Constraint Equation 4 to Equation 10 ensures the flow balancing of materials and products in the model. 2.2.2. CAPACITY CONSTRAINTS Equation 11 ensures that a supplier total flow to the facility does not exceed the capacity of this supplier at each period. Equation 12 ensures that the total amount of material flowing into the facility from all sources does not exceed the facility's material capacity at each period. Equation 13 ensures that total number of manufacturing hours for all manufactured and delivered products at the facility to each client and period do not exceed the manufacturing capacity hours. Equation 14 ensures that the residual inventory, during each period, does not exceed its capacity. 3. MODEL VERIFICATION The effectiveness of model is clearly displayed in the following example. 3.1. VERIFICATION EXAMPLE INPUTS In order to verify the model, two scenarios have been created. Table 2 tabulates the demands of each retailer of products over 6 periods for all scenarios. Table 3 presents the weights of demands for each retailer of products over 6 periods for all scenarios. And Table 4 shows the demand for items needed to fulfil the demand for products. Finally, the list of other parameters and their respective values is given in Table 5. Table 2
Table 3
Table 4
Table 5
3.2. VERIFICATION EXAMPLES, RESULTS AND DISCUSSION The following software and hardware are used to solve this model; Xpress IVE software on an Intel(R) Core (TM) i5-10210U CPU @ 1.60 GHz 2.10GHz (8 GB of RAM). According to first scenario, the optimal network is shown in Figure 2, The demand was increasing and then descending. It is noticed also in the first and second periods, Figure 3, Figure 4 and Figure 5 that demand, and storage were fulfilled. The demand of third period was achieved from the actual production and residual storage. There was a shortage in the fourth period because item 2, Figure 5 was reached was at its highest possible capacity. In the fifth period, the previous shortage was recently compensated, finally the request was fulfilled. Figure 2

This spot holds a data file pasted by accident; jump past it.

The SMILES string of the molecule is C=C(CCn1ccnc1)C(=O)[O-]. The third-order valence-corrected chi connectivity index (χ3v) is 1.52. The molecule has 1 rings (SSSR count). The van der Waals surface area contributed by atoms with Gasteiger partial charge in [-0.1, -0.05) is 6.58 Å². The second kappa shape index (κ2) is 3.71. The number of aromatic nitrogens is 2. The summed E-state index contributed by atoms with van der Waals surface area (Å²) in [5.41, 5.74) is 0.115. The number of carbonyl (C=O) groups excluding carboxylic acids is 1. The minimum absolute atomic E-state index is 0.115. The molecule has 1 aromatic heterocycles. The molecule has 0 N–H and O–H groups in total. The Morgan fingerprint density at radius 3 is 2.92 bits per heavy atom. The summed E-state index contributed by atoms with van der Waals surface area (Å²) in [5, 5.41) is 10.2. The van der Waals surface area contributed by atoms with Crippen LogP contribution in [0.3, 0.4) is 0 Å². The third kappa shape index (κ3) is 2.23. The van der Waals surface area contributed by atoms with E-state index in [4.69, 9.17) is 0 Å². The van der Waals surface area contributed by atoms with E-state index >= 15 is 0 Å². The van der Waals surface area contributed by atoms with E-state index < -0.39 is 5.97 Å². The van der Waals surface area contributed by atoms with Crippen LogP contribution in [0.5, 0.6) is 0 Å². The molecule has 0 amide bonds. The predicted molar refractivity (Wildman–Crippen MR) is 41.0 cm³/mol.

Figure 3
Figure 4
Figure 5
According to second scenario, the optimal network is shown in Figure 6 The demand of the first three perios are high as in Figure 7, Figure 8 and Figure 9 resulting in a shortage. The critical point of production was item 2, Figure 9, and production was at the highest limit from the first to the last period. Figure 6
Figure 7
Figure 8
Figure 9
4. COMPUTATIONAL RESULTS AND ANALYSIS In this section, the effect of changing the maximum allowable deviation on profit, OCSL, and total cost will be studied. Moreover, the effect of changing the objectives prioritization on the same factors will be also investigated. 4.1. THE EFFECT OF CHANGING THE MAXIMUM ALLOWABLE DEVIATION This study will measure the effect of the deviation from 0% to 50% with a step of 5% as shown in Table 6 on the first scenario according to the following optimization order (profit - total cost - OCSL), in the presence of shortage and residual. Table 6
As noticed in, Table 6 the value of the OCSL, total revenue, fixed cost, material cost, manufacturing cost, and non-utilized cost are not changed with the change in deviation. The change occurred in the profit, total cost, transportation cost, shortage cost, and inventory holding cost are shown in Figure 10 to Figure 15 Figure 10
Figure 11
Figure 12
Figure 13
Figure 14
Figure 15
4.2. THE EFFECT OF CHANGING THE OBJECTIVES PRIORITIZATION In this section, the effect of changing the objectives prioritization on profit, OCSL, and cost components will be studied. Table 7
As shown in Figure 16 and Figure 17, both profit and OCSL maximum value have been achieved when giving and of them the first optimization priority as in the first, second, fifth and sixth orders because they are a non-conflicting objective. In the third and fourth oreders while the total cost is the main objective, the profit will be decreased compared to the other four orders. In the same aforementioned orders, total revenue, material cost, manufacturing cost, non-utilized, shortage transportation cost and inventory holding cost, have been decreased compared to the other four orders as shown in Figure 18 to Figure 22. Figure 16
Figure 17
Figure 18
Figure 19
Figure 20
Figure 21
Figure 22
5. CONCLUSION The developed multi-item, multi-product, and multi-period mathematical model has been successfully optimized for supply, production, distribution, and inventory planning for a multi-echelon SC of two suppliers, one factory, and two retailers, to maximize profit. By solving and analysing the results of a thorough example, the efficiency has been demonstrated. Supply chain performance has been investigated and analysed in terms of total revenue, cost, profit, and OCSL. The model may be developed to: 1) Study the impact of product quality on objectives, profit, total cost, and OCSL. 2) Implement uncertainty of demand. 3) Take the suppling disruption into account.